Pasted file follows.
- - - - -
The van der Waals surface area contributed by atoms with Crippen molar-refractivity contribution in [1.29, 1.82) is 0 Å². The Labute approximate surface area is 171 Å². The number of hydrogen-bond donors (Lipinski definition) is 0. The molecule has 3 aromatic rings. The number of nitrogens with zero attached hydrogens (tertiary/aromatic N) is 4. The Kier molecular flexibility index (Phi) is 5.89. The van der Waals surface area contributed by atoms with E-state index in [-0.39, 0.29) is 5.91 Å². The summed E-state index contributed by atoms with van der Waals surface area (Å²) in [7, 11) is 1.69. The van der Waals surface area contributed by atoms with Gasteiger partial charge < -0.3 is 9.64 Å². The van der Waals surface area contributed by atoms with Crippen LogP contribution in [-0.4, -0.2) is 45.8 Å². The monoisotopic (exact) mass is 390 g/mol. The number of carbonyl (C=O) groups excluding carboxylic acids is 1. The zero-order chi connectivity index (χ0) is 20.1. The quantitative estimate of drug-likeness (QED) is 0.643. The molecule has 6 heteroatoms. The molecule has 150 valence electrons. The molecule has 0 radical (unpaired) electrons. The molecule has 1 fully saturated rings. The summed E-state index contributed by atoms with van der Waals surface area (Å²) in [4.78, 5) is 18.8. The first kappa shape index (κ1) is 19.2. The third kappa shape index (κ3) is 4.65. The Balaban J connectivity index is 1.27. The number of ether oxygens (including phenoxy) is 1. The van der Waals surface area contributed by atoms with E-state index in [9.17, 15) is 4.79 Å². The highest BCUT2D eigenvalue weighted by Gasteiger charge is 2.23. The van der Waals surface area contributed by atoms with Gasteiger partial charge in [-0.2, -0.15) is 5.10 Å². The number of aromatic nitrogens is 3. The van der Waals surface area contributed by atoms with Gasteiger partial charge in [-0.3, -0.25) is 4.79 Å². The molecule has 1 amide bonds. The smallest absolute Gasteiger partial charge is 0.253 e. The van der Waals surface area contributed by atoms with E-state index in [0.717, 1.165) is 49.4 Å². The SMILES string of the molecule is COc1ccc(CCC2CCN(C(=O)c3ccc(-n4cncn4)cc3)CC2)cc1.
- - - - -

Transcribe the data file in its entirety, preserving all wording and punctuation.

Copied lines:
The van der Waals surface area contributed by atoms with Crippen molar-refractivity contribution in [1.29, 1.82) is 0 Å². The Labute approximate surface area is 171 Å². The number of hydrogen-bond donors (Lipinski definition) is 0. The molecule has 3 aromatic rings. The number of nitrogens with zero attached hydrogens (tertiary/aromatic N) is 4. The Kier molecular flexibility index (Phi) is 5.89. The van der Waals surface area contributed by atoms with E-state index in [-0.39, 0.29) is 5.91 Å². The summed E-state index contributed by atoms with van der Waals surface area (Å²) in [7, 11) is 1.69. The van der Waals surface area contributed by atoms with Gasteiger partial charge < -0.3 is 9.64 Å². The van der Waals surface area contributed by atoms with Crippen LogP contribution in [-0.4, -0.2) is 45.8 Å². The monoisotopic (exact) mass is 390 g/mol. The number of carbonyl (C=O) groups excluding carboxylic acids is 1. The zero-order chi connectivity index (χ0) is 20.1. The quantitative estimate of drug-likeness (QED) is 0.643. The molecule has 6 heteroatoms. The molecule has 150 valence electrons. The molecule has 0 radical (unpaired) electrons. The molecule has 1 fully saturated rings. The summed E-state index contributed by atoms with van der Waals surface area (Å²) in [4.78, 5) is 18.8. The first kappa shape index (κ1) is 19.2. The third kappa shape index (κ3) is 4.65. The Balaban J connectivity index is 1.27. The number of ether oxygens (including phenoxy) is 1. The van der Waals surface area contributed by atoms with E-state index in [9.17, 15) is 4.79 Å². The highest BCUT2D eigenvalue weighted by Gasteiger charge is 2.23. The van der Waals surface area contributed by atoms with Gasteiger partial charge in [-0.2, -0.15) is 5.10 Å². The number of aromatic nitrogens is 3. The van der Waals surface area contributed by atoms with Gasteiger partial charge in [-0.3, -0.25) is 4.79 Å². The molecule has 1 amide bonds. The smallest absolute Gasteiger partial charge is 0.253 e. The van der Waals surface area contributed by atoms with E-state index in [0.717, 1.165) is 49.4 Å². The SMILES string of the molecule is COc1ccc(CCC2CCN(C(=O)c3ccc(-n4cncn4)cc3)CC2)cc1.